I would like to have free or low-cost access to an existing CubeSat (educational satellite) for educational purposes. I wish to familiarise myself with the end to end command & control activities, telemetry data flow etc.

Eg. send commands to satellite etc. to take picture of an area, download the picture etc. OR something similar to this. Any recommendations for possible satellite owners who would allow such level of access. ?

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    $\begingroup$ You might be best starting out by getting to know amateur radio. I can't think of a cube-sat the doesn't use an amateur radio communications system - this means two things: (1) the data wont be encrypted and (2) it's likely that the downlink data can be easily understood as most cube sat operators like to share their data. $\endgroup$ Apr 14, 2019 at 23:52
  • $\begingroup$ Yup found some resources on amateur radio comms - satellite downlink side. Unable to find anything on the uplink side that I can use for sending commands to satellites etc. $\endgroup$
    – rsf
    Apr 14, 2019 at 23:57
  • $\begingroup$ I would be surprised if there's much you can send to the satellites... all command data is typically encrypted for safety (we don't want some random person turning on and off sensors) $\endgroup$ Apr 15, 2019 at 0:10
  • $\begingroup$ You could try and contact the ISS via amateur radio (that's sending data!) $\endgroup$ Apr 15, 2019 at 1:00
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    $\begingroup$ for example " take picture of an area, download the picture" look at community.libre.space $\endgroup$
    – A. Rumlin
    Apr 15, 2019 at 19:07

2 Answers 2


I second most of what @mefitico said in his excellent answer. Most CubeSat operators even universities will not permit you to operate their satellite. It is a valuable asset, and they don't want anyone just playing with it. Not to mention, often their licenses (e.g. NOAA) has significant restrictions on how they must operate their satellite.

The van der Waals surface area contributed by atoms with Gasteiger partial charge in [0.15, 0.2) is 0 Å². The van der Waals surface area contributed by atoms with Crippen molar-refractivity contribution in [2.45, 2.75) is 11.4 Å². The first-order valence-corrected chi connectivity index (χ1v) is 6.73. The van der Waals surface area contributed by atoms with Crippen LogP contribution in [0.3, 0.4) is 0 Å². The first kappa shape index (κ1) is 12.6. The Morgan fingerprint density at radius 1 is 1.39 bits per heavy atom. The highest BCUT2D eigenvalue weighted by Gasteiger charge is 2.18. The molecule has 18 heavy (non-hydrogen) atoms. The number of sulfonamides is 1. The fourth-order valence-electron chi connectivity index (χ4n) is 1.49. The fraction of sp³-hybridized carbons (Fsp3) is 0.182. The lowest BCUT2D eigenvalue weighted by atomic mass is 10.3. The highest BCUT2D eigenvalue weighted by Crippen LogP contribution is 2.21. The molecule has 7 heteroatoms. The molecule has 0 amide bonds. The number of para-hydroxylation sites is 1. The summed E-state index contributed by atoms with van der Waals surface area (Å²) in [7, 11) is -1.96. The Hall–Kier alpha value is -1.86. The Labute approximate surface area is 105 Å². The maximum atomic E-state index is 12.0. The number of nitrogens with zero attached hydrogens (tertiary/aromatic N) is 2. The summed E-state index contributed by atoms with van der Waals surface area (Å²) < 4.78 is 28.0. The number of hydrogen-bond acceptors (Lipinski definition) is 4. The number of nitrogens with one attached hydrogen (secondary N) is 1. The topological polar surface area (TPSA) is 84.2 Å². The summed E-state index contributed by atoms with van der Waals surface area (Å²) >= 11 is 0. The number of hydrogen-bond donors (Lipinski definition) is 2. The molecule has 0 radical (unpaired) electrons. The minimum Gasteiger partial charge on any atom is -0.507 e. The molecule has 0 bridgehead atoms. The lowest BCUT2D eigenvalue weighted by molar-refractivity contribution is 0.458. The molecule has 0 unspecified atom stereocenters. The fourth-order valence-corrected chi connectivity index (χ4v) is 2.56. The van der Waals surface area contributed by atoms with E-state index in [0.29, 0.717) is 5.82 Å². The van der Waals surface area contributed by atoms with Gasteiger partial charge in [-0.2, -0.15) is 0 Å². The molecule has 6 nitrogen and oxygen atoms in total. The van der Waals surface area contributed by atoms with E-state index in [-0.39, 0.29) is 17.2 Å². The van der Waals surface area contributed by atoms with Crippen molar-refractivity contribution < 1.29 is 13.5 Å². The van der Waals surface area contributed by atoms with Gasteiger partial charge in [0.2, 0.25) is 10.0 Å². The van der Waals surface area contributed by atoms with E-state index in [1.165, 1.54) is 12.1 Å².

You can however, listen to a wide variety of CubeSats transmitting telemetry beacons by using a relatively low cost ($2000, or even less if manual) ground station. Check out SatNOGS for how to create your own ground station and join it to a worldwide network of monitoring stations.

See also:


The short answer is:

Unless you are really lucky, your request is unfeasible.

The long answer is:

If you goal is to get familiar with protocols and data flow, I'd suggest you start studying the CCSDS standards, as they're the usual starting point for telemetry and telecommand formatting. Then, I'd suggest you find some software that will help you get acquainted with simulating the dynamics of orbit passes, access time and so on. STK has a free version you could check out.

This would give you the basis on what you should know before talking to someone who actually manages a cubesat.

Now, here is the tricky/costly part.

If you own an amateur radio station (which is not free), you can probably receive telemetry from many cubesats, which send some un-encrypted data to allow their orbit to be tracked by many sources. I know at least NanoSatC-Br1 allowed this. As this page quotes: "the project is very much dependent on information provided by the amateur radio community."

If however, you want to send commands to a spacecraft for free, you are in bad luck. This is like asking to use some laboratory in a university to which you don't belong (or maybe you do, depends on you).

Note that not so many cubesats can/could actually relay images to ground. Asking for images from a commercial cubesat (such as PlanetLab's) should be easy, but not free, and you'd hardly have direct control over it. Asking for an image from a scientific/research cubesat could be free, but difficult. They'd also be wary of you sending commands to their satellite.

Also, if you are not willing to pay for it, I'd guess you are also not willing to offer any collateral. What if your commands actually cause the cubesat to become un-operational? Hardly any researcher would disclose such concern, but launching a cubesat is hard work from a funding point of view, and nobody wants to throw it out the window.

Not sure what your intention is, but your best bet is likely to join or cooperate with some university that is currently developing a cubesat.


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